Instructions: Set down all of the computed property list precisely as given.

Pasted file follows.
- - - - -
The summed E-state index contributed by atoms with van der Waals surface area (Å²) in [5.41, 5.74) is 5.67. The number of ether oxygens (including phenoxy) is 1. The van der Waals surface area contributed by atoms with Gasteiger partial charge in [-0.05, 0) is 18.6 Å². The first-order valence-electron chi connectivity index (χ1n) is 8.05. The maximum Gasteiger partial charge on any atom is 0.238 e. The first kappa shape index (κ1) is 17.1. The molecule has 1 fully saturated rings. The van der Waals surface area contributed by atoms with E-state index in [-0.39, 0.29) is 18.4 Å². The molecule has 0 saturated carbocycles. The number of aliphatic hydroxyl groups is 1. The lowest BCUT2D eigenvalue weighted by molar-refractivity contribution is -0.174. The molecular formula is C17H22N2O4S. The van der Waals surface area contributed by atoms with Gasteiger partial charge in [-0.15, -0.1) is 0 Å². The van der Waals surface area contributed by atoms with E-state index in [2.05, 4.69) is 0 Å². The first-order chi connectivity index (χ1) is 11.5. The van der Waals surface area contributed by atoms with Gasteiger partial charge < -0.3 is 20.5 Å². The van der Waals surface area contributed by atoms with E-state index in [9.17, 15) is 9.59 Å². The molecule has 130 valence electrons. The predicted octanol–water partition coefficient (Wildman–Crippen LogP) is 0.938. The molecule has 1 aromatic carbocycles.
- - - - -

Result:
The summed E-state index contributed by atoms with van der Waals surface area (Å²) in [5.41, 5.74) is 5.67. The number of ether oxygens (including phenoxy) is 1. The van der Waals surface area contributed by atoms with Gasteiger partial charge in [-0.05, 0) is 18.6 Å². The first-order valence-electron chi connectivity index (χ1n) is 8.05. The maximum Gasteiger partial charge on any atom is 0.238 e. The first kappa shape index (κ1) is 17.1. The molecule has 1 fully saturated rings. The van der Waals surface area contributed by atoms with E-state index in [-0.39, 0.29) is 18.4 Å². The molecule has 0 saturated carbocycles. The number of aliphatic hydroxyl groups is 1. The lowest BCUT2D eigenvalue weighted by molar-refractivity contribution is -0.174. The molecular formula is C17H22N2O4S. The van der Waals surface area contributed by atoms with Gasteiger partial charge in [-0.15, -0.1) is 0 Å². The van der Waals surface area contributed by atoms with E-state index in [2.05, 4.69) is 0 Å². The first-order chi connectivity index (χ1) is 11.5. The van der Waals surface area contributed by atoms with Gasteiger partial charge < -0.3 is 20.5 Å². The van der Waals surface area contributed by atoms with E-state index in [9.17, 15) is 9.59 Å². The molecule has 130 valence electrons. The predicted octanol–water partition coefficient (Wildman–Crippen LogP) is 0.938. The molecule has 1 aromatic carbocycles.